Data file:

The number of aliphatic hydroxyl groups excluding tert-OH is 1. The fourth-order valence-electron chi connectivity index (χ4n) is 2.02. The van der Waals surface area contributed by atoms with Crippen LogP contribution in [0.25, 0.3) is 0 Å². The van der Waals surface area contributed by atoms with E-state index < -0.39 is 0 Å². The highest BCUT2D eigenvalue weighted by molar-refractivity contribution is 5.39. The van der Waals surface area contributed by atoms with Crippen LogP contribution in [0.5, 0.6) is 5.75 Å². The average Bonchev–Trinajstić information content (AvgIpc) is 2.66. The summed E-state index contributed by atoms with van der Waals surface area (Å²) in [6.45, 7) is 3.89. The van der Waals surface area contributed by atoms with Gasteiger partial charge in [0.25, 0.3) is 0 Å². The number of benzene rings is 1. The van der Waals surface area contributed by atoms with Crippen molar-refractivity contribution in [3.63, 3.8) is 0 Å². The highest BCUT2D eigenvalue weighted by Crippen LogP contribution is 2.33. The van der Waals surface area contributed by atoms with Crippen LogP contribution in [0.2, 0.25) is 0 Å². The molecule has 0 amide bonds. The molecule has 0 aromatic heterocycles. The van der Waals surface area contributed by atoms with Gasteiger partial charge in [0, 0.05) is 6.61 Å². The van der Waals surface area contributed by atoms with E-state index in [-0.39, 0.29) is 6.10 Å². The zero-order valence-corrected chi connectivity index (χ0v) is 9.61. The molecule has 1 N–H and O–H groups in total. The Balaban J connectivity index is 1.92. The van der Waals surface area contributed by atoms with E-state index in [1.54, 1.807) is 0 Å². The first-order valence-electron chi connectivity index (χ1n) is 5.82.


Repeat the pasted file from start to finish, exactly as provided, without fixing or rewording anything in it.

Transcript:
The number of aliphatic hydroxyl groups excluding tert-OH is 1. The fourth-order valence-electron chi connectivity index (χ4n) is 2.02. The van der Waals surface area contributed by atoms with Crippen LogP contribution in [0.25, 0.3) is 0 Å². The van der Waals surface area contributed by atoms with E-state index < -0.39 is 0 Å². The highest BCUT2D eigenvalue weighted by molar-refractivity contribution is 5.39. The van der Waals surface area contributed by atoms with Crippen LogP contribution in [0.5, 0.6) is 5.75 Å². The average Bonchev–Trinajstić information content (AvgIpc) is 2.66. The summed E-state index contributed by atoms with van der Waals surface area (Å²) in [6.45, 7) is 3.89. The van der Waals surface area contributed by atoms with Gasteiger partial charge in [0.25, 0.3) is 0 Å². The number of benzene rings is 1. The van der Waals surface area contributed by atoms with Crippen molar-refractivity contribution in [3.63, 3.8) is 0 Å². The highest BCUT2D eigenvalue weighted by Crippen LogP contribution is 2.33. The van der Waals surface area contributed by atoms with Crippen LogP contribution in [0.2, 0.25) is 0 Å². The molecule has 0 amide bonds. The molecule has 0 aromatic heterocycles. The van der Waals surface area contributed by atoms with Gasteiger partial charge in [0, 0.05) is 6.61 Å². The van der Waals surface area contributed by atoms with E-state index in [-0.39, 0.29) is 6.10 Å². The zero-order valence-corrected chi connectivity index (χ0v) is 9.61. The molecule has 1 N–H and O–H groups in total. The Balaban J connectivity index is 1.92. The van der Waals surface area contributed by atoms with E-state index in [1.54, 1.807) is 0 Å². The first-order valence-electron chi connectivity index (χ1n) is 5.82.